Filed under: Discussion of Relief Society Lessons, Home and Family, Self-Worth, Teaching Children the Gospel, Teaching our Daughters
As daughters of God, “our lives have meaning, purpose, and direction”. (Relief Society Declaration) God loves all of us, His spirit daughters, and has a plan for our lives, a plan of happiness, also known as the plan of salvation.
Filed under: Discussion of General Relief Society Meetings, Discussion of Relief Society Lessons, Supporting the Priesthood, Teaching Children the Gospel, Teaching our Daughters
Within the Relief Society Declaration is the statement: “As a worldwide sisterhood, we are united in our devotion to Jesus Christ, our Savior and Exemplar.” Yes, as established in a previous post, we are a world wide sisterhood, spirit daughters of our Heavenly Father. We unite in our devotion to Jesus Christ, with our brothers, to follow Christ’s example. We are most definitely Christian. Our sisterhood is not demeaned or made less valuable because we work beside God’s spirit sons in building our families and building up the kingdom of God upon the earth.
Filed under: Discussion of General Relief Society Meetings, Mother-Daughter Relationships, Self-Worth, Teaching our Daughters
Who are the women of The Church of Jesus Christ of Latter-day Saints and what do they believe about womanhood? I feel that Mary Ellen Smoot, President of the Relief Society, answered these very questions when she introduced the world and the women of the Church to the Relief Society Declaration in a General Relief Society Broadcast held 25 September, 1999. This declaration was in response to “inquiries from outside the Church, and to remind ourselves, the women of the LDS Church, of the grand blessings of womanhood.” I feel that this is a great place to start blogging about women and women’s issues in the LDS Church.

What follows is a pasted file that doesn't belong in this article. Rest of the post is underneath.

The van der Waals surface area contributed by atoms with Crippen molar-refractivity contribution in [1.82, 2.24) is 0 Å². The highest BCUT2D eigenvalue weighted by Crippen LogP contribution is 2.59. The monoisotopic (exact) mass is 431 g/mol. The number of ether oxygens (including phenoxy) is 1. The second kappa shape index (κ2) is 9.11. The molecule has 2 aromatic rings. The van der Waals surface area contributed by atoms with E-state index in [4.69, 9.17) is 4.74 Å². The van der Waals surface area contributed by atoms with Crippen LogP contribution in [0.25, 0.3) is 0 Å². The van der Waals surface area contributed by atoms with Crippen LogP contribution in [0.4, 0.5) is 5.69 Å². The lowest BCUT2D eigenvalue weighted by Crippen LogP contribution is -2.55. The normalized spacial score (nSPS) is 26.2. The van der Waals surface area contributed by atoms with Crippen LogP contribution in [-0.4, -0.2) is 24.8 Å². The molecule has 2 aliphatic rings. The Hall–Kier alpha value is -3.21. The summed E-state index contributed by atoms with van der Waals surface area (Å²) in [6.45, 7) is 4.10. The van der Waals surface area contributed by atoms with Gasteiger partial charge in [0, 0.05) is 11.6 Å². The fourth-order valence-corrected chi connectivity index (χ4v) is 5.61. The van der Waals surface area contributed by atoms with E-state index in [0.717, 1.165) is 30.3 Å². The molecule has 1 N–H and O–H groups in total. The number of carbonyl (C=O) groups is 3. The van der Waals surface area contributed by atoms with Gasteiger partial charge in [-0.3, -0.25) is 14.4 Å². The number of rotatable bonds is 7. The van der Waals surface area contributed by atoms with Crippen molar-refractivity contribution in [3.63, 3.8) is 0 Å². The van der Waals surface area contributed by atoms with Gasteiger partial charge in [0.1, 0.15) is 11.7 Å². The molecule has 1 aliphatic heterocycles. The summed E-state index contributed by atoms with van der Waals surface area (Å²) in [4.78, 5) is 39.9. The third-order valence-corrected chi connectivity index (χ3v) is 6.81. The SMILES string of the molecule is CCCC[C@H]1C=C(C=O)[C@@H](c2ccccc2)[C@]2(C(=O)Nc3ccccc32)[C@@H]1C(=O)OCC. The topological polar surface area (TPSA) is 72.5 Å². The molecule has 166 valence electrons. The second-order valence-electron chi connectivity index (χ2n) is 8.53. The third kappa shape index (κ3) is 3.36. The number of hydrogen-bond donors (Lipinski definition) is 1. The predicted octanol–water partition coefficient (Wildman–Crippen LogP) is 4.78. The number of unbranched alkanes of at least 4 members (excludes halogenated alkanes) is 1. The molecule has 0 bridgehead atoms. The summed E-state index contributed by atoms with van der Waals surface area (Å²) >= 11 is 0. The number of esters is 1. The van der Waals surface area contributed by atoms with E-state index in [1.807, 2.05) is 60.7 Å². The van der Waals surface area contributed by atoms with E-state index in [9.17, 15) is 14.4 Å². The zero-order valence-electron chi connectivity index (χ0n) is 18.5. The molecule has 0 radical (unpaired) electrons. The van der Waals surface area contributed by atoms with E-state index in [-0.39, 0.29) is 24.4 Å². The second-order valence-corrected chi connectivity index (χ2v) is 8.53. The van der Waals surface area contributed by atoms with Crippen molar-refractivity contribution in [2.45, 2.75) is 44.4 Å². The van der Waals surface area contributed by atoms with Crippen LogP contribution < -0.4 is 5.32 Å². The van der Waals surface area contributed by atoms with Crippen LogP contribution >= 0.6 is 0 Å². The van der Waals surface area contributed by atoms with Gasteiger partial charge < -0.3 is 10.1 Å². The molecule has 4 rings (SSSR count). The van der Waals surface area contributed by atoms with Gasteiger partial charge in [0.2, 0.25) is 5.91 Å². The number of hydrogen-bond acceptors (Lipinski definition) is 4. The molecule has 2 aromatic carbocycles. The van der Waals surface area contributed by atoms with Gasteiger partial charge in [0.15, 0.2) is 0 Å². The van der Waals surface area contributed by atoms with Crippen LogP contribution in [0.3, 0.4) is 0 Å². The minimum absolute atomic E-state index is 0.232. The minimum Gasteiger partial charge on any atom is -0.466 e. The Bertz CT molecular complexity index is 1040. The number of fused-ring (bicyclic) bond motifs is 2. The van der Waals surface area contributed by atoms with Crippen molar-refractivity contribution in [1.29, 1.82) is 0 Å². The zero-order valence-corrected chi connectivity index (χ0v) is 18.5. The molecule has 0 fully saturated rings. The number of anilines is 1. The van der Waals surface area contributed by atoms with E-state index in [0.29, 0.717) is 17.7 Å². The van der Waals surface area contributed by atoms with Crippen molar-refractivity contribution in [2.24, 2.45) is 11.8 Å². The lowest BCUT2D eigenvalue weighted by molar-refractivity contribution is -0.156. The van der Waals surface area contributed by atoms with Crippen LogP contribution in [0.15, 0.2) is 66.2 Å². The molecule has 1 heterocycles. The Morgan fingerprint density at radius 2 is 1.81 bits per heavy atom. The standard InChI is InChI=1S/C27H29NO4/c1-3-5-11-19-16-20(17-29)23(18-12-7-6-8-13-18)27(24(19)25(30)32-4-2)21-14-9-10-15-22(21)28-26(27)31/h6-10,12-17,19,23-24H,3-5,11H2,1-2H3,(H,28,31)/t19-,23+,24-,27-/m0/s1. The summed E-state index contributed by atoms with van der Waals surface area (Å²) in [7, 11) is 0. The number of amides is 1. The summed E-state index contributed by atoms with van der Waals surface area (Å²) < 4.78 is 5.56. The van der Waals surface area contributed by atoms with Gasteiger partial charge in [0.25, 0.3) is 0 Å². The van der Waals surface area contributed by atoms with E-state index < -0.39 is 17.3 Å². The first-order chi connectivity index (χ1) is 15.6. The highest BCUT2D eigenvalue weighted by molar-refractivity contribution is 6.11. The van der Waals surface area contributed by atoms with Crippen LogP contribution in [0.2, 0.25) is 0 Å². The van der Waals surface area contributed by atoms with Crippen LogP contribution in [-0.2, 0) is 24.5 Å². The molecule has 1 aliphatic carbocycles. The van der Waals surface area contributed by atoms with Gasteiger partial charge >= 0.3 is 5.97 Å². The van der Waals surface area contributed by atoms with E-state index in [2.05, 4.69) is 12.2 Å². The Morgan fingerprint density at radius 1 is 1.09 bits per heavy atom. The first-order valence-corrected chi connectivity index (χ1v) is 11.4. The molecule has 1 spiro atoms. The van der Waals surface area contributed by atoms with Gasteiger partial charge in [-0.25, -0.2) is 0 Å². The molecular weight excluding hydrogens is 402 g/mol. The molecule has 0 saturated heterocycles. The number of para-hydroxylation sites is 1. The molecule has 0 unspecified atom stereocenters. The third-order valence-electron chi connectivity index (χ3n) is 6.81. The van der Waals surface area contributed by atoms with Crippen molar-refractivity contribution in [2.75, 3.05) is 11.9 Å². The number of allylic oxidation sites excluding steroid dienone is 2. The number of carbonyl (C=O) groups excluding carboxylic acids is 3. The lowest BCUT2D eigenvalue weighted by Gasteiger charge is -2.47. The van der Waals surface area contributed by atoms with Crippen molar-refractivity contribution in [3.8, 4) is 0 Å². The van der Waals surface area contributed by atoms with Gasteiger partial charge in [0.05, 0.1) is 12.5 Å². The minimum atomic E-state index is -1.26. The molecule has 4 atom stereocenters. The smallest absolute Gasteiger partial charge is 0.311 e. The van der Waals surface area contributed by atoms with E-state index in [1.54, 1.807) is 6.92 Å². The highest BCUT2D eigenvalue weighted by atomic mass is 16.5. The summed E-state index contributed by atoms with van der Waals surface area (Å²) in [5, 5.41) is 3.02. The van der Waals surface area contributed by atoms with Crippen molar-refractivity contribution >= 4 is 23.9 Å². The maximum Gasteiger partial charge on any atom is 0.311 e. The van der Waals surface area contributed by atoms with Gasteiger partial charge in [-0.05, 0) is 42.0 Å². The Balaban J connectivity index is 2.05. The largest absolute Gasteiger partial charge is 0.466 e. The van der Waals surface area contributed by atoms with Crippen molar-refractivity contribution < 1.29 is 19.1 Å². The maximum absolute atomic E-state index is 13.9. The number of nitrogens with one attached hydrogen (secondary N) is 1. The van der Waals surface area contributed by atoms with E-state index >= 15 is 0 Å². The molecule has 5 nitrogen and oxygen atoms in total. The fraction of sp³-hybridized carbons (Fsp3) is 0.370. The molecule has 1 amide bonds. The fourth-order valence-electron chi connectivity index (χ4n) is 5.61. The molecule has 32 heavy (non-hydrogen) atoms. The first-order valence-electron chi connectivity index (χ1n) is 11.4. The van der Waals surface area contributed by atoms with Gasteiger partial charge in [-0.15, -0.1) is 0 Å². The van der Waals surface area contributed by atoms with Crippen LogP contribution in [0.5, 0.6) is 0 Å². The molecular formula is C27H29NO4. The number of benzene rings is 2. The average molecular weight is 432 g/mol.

Filed under: Mother-Daughter Relationships, Self-Worth, Teaching our Daughters
There has been a lot said recently about a certain new children’s book. Apparently the whole premise of the book is to prepare a child for their mother’s upcoming plastic surgery. At this point I become very torn. While the nurse in me agrees that children definitely need to be told and kindly taught what is going on with their mother when she undergoes any surgery, the woman in me becomes a bit discouraged. Plastic surgery is a very strange message to be sharing with children, especially when the images and focus of the book is taking a natural, wholesome woman and mother and surgically creating something “beautiful”. Is the child who loves totally and completely supposed to now judge that love based on whether or not the mother is beautiful?